ESG risks in the loan book include those driven by a bank's impact on the world and the risk of financial loss due to ESG-driven defaults. For both, it is important to incorporate ESG metrics into the decisioning processes either by incorporating ESG factors into PD models or through exclusions.
Swiss banks need to incorporate ESG risk in their risk management. One reason is regulatory: Switzerland’s Climate Disclosure Ordinance makes the recommendations of the Task Force on Climate-related Financial Disclosures (TCFD) binding on larger Swiss financial institutions from 2024. The ordinance requires quantification of such risks where possible. Regulation in this area is likely to increase in line with recommendations made by Bank for International Settlement (BIS) in 2022. Beyond regulation, as ESG-related risks become more material, banks will need to accurately price that risk. Those which fail to do this will miss market opportunities and find themselves at a competitive disadvantage.
ESG Risk Taxonomy
The recent tendency has been for ESG risks to be incorporated within primary risk types, such as credit and market risk rather than treated as a standalone risk category. Of these, credit risk has received the most attention to date.
In the credit business, we see two types of ESG risk: There are those risks associated with compliance (or non-compliance) with regulation or, for example, with net-zero targets. This has to do with a bank's impact on the outside world and is referred to as inside-out or double materiality risk. For the bank, this materializes through fines, litigation or through reputational impact.
Then there is credit risk itself. This is the risk of financial loss sustained by the bank when an obligor defaults due to ESG-related factors. This type of risk can be described as outside-in.
Measuring ESG Risk in the Credit Business
As with any risk type, the foundation of credit risk management is the metric used to measure it. This metric is used to establish a risk appetite and to guide business decisions – in this case the issuance of loans – in line with that appetite.
The easiest metrics to employ here, and the bluntest instruments to use, are sectoral or regional concentrations, or concentrations mapped to ESG frameworks such as the EU taxonomy. These can be subject to limits, or in the strictest case, exclusions. Many banks currently exclude the coal industry for example. Concentration metrics are objective and easy to measure. They are of use in monitoring inside-out risk and portfolio alignment.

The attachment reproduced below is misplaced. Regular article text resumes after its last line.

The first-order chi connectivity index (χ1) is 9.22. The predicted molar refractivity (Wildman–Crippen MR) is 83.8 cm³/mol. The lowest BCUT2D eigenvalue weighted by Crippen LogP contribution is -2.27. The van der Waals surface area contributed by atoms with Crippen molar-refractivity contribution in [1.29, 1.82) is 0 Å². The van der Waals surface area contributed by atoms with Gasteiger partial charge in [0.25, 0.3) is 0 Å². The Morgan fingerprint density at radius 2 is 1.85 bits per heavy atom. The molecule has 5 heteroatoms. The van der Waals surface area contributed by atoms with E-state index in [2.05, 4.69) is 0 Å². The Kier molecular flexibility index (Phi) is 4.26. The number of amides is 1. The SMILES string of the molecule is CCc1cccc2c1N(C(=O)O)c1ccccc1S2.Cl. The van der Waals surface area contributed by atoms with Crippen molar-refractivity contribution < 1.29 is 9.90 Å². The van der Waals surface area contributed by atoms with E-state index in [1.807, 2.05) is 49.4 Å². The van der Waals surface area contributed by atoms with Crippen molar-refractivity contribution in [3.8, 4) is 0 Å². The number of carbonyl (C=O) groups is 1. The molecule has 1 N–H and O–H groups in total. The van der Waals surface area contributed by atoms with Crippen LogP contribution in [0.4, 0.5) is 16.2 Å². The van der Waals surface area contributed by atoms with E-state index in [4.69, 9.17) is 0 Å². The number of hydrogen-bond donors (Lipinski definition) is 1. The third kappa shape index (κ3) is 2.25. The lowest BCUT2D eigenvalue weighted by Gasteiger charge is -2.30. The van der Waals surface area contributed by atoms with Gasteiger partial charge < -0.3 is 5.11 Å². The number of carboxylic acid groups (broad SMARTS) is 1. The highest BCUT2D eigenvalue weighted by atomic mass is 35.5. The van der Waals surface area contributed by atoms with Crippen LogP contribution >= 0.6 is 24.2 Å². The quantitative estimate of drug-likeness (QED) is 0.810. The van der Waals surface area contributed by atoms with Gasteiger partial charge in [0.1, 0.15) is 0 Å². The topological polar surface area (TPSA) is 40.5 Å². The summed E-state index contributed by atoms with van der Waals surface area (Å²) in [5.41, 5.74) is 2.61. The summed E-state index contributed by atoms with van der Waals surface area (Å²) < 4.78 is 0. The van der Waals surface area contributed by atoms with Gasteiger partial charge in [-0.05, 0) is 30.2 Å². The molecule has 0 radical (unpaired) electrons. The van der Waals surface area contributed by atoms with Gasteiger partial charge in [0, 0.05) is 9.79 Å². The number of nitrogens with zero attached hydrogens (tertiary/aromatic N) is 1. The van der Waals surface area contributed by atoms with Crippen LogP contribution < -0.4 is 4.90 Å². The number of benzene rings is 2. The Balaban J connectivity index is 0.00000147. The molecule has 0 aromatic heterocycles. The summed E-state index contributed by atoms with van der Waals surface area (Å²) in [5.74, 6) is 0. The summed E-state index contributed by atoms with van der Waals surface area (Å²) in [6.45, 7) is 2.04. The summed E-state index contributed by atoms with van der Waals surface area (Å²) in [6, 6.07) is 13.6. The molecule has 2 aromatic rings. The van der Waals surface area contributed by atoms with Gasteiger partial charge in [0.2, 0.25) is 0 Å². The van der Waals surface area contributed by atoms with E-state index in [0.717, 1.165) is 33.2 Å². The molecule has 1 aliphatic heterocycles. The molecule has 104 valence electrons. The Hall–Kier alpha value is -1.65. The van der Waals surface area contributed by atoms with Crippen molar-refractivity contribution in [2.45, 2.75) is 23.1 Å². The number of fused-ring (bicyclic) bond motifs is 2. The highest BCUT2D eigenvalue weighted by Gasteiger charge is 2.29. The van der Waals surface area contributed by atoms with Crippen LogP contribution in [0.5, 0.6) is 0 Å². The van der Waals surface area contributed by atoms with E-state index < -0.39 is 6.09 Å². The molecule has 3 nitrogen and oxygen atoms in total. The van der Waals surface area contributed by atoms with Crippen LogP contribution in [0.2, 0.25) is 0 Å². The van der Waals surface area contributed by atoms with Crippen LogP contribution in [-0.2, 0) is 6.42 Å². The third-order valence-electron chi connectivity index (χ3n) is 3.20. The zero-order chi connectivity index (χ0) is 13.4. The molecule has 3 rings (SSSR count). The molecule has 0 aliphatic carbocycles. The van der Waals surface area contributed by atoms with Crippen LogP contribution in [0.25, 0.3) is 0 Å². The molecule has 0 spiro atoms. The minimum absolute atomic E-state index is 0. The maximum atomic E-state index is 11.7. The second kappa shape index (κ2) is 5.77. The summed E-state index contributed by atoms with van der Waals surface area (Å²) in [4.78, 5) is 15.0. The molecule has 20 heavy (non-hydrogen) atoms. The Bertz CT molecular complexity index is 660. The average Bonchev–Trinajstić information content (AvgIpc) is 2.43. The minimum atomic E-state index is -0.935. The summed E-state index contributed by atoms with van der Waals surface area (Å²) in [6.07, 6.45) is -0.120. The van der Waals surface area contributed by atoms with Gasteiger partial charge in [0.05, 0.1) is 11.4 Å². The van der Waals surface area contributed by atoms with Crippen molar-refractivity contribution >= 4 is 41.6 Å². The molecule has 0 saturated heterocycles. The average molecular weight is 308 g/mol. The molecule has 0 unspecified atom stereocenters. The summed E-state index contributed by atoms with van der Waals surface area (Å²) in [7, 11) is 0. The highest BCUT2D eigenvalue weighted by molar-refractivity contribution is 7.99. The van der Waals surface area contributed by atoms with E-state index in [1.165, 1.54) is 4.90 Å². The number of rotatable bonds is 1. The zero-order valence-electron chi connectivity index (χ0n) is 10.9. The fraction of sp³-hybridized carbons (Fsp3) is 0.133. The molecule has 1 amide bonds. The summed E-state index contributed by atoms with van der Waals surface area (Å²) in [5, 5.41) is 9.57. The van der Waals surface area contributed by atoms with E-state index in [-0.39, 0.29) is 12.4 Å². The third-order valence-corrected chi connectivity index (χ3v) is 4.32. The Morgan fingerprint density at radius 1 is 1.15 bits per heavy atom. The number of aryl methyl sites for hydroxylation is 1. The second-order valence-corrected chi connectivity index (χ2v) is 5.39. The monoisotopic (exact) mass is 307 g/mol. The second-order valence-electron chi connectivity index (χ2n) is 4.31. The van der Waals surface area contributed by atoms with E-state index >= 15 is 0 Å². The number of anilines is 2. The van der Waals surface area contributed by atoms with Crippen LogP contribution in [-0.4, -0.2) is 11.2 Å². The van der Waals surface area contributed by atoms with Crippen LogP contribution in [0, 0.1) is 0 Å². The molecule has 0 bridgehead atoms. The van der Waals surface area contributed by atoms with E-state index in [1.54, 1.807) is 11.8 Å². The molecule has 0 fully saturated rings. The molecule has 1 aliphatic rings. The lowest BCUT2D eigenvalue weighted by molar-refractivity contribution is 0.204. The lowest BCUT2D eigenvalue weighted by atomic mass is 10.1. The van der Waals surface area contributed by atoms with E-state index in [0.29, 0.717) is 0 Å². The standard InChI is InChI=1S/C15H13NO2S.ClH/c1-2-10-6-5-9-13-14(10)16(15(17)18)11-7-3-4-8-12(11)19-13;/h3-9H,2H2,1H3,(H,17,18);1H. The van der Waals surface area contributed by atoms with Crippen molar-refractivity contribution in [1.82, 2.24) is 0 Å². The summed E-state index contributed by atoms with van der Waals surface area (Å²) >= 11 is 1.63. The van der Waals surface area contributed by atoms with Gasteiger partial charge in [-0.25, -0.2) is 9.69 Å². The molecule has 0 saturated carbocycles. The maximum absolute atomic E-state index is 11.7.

For the outside-in (credit risk) impact, other metrics are generally of more use. There are four main categories:
- Expected loss measures, which give an intuitive view of the risk associated with a loan;
- Regulatory capital measures, which establish the capital that a bank must hold to absorb annual losses at a 99.9% probability, according to a strictly defined methodology;
- Economic capital metrics which measure unexpected loss. These are conceptually similar to the regulatory capital view, but permit for a more bespoke modelling approach and give a portfolio view on risk;
- Scenario-based measures which are used to assess losses under a given hypothetical scenario. This is often performed for climate risk, and a separate blog entry discusses this in detail.
All the above four metric types require probabilities of default (PDs) as input. If such metrics are to be used, therefore, PDs must incorporate ESG factors.
ESG and Credit Ratings
PDs are assigned using either internal or external (agency) credit ratings. For corporate obligors, the "ESG quality" is often measured using external ESG ratings. ESG ratings should not be confused with the credit risk ratings themselves, often provided by the same agencies. Incorporation of ESG ratings into the credit risk assessment is recommended by Swiss Sustainable Finance’s report on Sustainability in Lending.
A number of studies has shown that ESG ratings are significant for PD estimation using Merton model approaches, Z-scores, historical default rates and CDS spreads to proxy PDs. Recent examples include Bannier et al. (2020) and Brogie et al. (2022). While credit ratings agencies do incorporate ESG factors in their ratings models, some research indicates that this is not always sufficient. For example, Aslan et al. (2021) shows that ESG factors have predictive power as a leading indicator for credit rating transitions.
For retail obligors, or in case the bank prefers not to rely on agencies, a scorecard approach can be adopted to produce an internal ESG rating. This uses quantitative and qualitative factors relating to the obligor, ranging from a building's energy-efficiency to a firm's anti-discrimination policy. Such an approach permits the bank to focus on the topics of most relevance for its business, and the data available. The selection of factors is a challenging exercise. Advanced methodologies make use of machine learning to incorporate media reports into the ESG rating in real time.